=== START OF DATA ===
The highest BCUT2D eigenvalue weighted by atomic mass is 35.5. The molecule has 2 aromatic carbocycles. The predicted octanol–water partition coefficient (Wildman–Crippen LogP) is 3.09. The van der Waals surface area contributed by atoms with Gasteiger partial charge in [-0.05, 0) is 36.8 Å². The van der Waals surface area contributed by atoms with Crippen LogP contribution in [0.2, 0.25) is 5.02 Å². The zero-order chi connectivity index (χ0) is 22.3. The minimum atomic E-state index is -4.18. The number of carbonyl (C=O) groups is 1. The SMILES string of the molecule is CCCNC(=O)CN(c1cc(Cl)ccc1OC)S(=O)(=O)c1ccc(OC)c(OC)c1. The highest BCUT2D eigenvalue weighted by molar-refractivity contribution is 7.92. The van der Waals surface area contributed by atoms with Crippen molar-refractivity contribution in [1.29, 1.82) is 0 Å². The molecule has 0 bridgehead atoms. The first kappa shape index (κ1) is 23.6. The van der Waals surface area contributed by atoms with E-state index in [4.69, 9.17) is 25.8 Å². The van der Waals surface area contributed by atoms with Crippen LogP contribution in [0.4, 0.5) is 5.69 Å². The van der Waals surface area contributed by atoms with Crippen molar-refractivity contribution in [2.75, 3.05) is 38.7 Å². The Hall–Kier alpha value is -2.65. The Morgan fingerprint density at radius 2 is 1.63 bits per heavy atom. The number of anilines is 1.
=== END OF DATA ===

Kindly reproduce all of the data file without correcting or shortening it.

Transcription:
The highest BCUT2D eigenvalue weighted by atomic mass is 35.5. The molecule has 2 aromatic carbocycles. The predicted octanol–water partition coefficient (Wildman–Crippen LogP) is 3.09. The van der Waals surface area contributed by atoms with Gasteiger partial charge in [-0.05, 0) is 36.8 Å². The van der Waals surface area contributed by atoms with Crippen LogP contribution in [0.2, 0.25) is 5.02 Å². The zero-order chi connectivity index (χ0) is 22.3. The minimum atomic E-state index is -4.18. The number of carbonyl (C=O) groups is 1. The SMILES string of the molecule is CCCNC(=O)CN(c1cc(Cl)ccc1OC)S(=O)(=O)c1ccc(OC)c(OC)c1. The highest BCUT2D eigenvalue weighted by molar-refractivity contribution is 7.92. The van der Waals surface area contributed by atoms with Crippen molar-refractivity contribution in [1.29, 1.82) is 0 Å². The molecule has 0 bridgehead atoms. The first kappa shape index (κ1) is 23.6. The van der Waals surface area contributed by atoms with E-state index in [4.69, 9.17) is 25.8 Å². The van der Waals surface area contributed by atoms with Crippen LogP contribution in [0.4, 0.5) is 5.69 Å². The van der Waals surface area contributed by atoms with Crippen molar-refractivity contribution in [2.75, 3.05) is 38.7 Å². The Hall–Kier alpha value is -2.65. The Morgan fingerprint density at radius 2 is 1.63 bits per heavy atom. The number of anilines is 1.